Welcome to Bisley, the famous rifle ranges. During the years leading up to war, depots such as Bisley, and many others up and down the country, were used as training depots, preparing soldiers for service overseas. These depots are still used for this purpose today.
Interpreter: This is a Short Magazine Lee Enfield, or SMLE for short. This is a standard infantry rifle issued to every soldier in 1914. It’s a good rifle and in good hands it can be extremely effective.
To use it, you first have to work the bolt. Now the bolt’s open, the chamber’s exposed and you can load in your ammunition. In your pouch you have two charger clips of 5 rounds each. You load in your charger clip, push the rounds down, leaving the charger clip out. The charger clip goes back into your pouch. Then you close the chamber. You’re then ready to fire.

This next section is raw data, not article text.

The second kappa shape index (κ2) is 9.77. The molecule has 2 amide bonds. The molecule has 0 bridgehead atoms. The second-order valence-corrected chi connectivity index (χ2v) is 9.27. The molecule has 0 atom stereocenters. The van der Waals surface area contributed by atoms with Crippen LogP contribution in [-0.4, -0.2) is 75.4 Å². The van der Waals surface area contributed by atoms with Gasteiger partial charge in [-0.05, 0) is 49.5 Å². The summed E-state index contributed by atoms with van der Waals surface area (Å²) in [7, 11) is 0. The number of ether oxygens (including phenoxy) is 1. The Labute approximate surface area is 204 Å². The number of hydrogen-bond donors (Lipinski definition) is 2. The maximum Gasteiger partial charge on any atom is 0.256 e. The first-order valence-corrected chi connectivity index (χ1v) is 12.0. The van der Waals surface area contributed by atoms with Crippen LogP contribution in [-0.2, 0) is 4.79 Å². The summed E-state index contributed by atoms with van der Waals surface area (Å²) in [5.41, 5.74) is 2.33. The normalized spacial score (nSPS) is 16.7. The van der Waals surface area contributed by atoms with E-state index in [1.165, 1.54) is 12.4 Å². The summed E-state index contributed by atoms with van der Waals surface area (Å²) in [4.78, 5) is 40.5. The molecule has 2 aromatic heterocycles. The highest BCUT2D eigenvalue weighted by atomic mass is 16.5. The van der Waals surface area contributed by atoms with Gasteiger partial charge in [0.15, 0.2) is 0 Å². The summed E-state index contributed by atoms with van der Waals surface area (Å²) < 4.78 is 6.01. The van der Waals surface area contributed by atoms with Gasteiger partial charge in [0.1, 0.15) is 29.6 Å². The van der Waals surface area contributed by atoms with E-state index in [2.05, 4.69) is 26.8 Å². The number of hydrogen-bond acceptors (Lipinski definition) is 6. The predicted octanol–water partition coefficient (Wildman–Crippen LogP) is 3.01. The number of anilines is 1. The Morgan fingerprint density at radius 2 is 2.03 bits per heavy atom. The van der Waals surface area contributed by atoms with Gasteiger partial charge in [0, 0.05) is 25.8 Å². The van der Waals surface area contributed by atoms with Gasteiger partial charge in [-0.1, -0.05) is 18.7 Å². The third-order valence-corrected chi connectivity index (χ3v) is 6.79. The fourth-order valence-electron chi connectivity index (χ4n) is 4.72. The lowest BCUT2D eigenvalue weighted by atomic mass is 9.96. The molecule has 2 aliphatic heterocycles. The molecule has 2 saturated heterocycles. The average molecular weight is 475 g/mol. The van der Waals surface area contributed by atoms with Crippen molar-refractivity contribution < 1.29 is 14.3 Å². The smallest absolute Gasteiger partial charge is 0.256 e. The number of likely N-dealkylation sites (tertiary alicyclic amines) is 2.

Now, earlier versions of this SMLE would have had what’s called a cut-off. This will allow you to separate the rounds in the chamber. So you could load in your 10 rounds, close the cut-off, and then continue to load in singly. If you were to engage a mass target of German infantry, you would open the cut-off and you would be able to fire rapid.
The Enfield has got a maximum range of 2,000 yards, although if you can see a target at 2,000 – let alone hit it – then you’re a better man than I am. It’s got a killing zone range of 600 yards. Anything from there downwards is an effective range and can be very, very deadly indeed.
A trained-shot professional could get off 15 aimed rounds a minute, that’s a withering rate of fire.
The weight is quite important. It’s a heavy rifle, about 9lb in weight. So when you’re on marches, manoeuvres, you’ve got your sling.
If you’re unfortunate enough to have to engage Fritz up close and personal, you’ve got your bayonet – 17 inches of cold steel. It fixes on the rifle and allows you to engage the enemy.